Thanks for reading

  10. Ha, I owe YOU an apology – I’m sorry, you asked for atheist kids of theists to post. I thought you asked for any combination atheist-theist combinations. Sorry again! Plus, I think I spelled anomalie incorrectly. Rosanne Rosannadanna moment, yeesh. Love your blog

    • I’m glad you’ve enjoyed reading. I don’t get many Catholic moms on here! Thanks for taking the time to share your thoughts. You’re right, I did ask for feedback from atheists, but your perspective is also very intelligent and compassionate, so I appreciate the feedback nonetheless. I hope you’ll keep following!

  11. So, may I ask some questions? Are you totally estranged from your whole family because of being an atheist, or is it discomfort? Did your parents feel you had to accept the whole RC deal, or it was No Deal? or is their biggest beef that you don’t believe in Jesus at all? Would they be OK if you were, say, Episcopalian?

    Talking over you and making pronouncements sounds pretty heated and rough. Is that her personal disagreement style, or only used for arguing with you about atheism?

    What you related about your Mom’s kissing tutorial sounds like she was roughed up, or assaulted when she was young and naive, then blamed for it. Do you think that’s a stretch? She did tell you the truth about guys
    and respect, though. There are (many?) messed up guys out there. I was horrified at the attitudes I heard my son’s friends express as I drove them home from school one day. Challenging them, what I ‘heard’ was that they felt resentful at guys (themselves) and sex being not special, and judged girls very harshly for having many partners. These boys were born c1985. I didn’t hear much from them along the lines of thinking that guys who had lots of partners were cool though. These guys were smart, attractive, and non-jocks. Their hostility shook me up. I’m proposing insecurity, but does that always turn into hostility?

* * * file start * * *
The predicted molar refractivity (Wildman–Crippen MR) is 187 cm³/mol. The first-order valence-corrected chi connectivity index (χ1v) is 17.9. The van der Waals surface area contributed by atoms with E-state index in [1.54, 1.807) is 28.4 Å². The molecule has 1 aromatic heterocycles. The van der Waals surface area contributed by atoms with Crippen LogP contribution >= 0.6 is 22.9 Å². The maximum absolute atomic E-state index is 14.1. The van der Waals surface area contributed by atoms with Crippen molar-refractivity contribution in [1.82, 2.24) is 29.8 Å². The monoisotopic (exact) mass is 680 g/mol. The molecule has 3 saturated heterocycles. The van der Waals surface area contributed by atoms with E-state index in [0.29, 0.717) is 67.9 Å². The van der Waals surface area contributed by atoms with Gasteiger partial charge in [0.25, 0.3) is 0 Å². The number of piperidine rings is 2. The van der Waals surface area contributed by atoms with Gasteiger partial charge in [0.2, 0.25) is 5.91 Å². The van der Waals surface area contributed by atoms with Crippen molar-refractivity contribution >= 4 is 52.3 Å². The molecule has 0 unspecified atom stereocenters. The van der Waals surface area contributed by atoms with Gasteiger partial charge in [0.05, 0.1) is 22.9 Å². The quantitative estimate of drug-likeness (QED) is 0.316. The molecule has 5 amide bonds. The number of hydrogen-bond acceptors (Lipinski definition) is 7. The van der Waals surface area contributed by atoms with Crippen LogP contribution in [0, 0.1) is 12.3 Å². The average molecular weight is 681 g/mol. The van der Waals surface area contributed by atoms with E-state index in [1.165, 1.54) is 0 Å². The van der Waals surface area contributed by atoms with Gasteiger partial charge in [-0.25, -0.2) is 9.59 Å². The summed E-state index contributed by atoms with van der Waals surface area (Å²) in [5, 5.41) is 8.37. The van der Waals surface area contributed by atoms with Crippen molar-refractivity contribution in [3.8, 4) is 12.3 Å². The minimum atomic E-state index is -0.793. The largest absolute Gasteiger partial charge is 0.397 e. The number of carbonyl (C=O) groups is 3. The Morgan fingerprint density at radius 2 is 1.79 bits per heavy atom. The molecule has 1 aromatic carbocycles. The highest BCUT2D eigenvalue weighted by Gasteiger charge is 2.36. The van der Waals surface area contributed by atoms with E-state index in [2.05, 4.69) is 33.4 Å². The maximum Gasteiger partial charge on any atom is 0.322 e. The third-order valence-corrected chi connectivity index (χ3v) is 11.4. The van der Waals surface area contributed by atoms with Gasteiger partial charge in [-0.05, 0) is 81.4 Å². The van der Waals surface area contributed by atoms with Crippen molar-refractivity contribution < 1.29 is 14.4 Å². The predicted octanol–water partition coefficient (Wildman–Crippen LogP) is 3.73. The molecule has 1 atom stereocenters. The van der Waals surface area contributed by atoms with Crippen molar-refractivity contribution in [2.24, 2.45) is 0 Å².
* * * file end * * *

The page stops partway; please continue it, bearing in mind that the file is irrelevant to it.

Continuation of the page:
I hope that missing you brings your parents around, or further in their own faith journey so they can realize some spiritual growth of their own. I hope I haven’t offended you by being too nosy, and it’s great to infer from the happiness and humor in your other posts that estrangement hasn’t ruined the rest of your life.

  12. I want to tell your parents something. I hope if anyone knows them, they’ll fwd this remark –

    I’ve had some correspondence with your daughter, and I think you’d be very proud to know that in all ways, she’s been kind, gentle and respectful of me in my faith (RC).

    She’s very brave to be so forthright in her writings, and while you may question the wisdom of baring so much that our generation (I’m 59) believes should be private, this is the strength/whatever of real writers – honesty and risk-taking and speculating about truth and the world.

  13. PS to your parents:
    Lest you think I have no clue about your feelings, my son espouses atheism and my daughter left the RC church, enraged about the bad-priest coverup worldwide. Don’t we all need to keep growing and thinking to be people of Faith?

    PS to blogger – thanks for your patience! I hope you don’t feel your blog is being hijacked by theists 🙂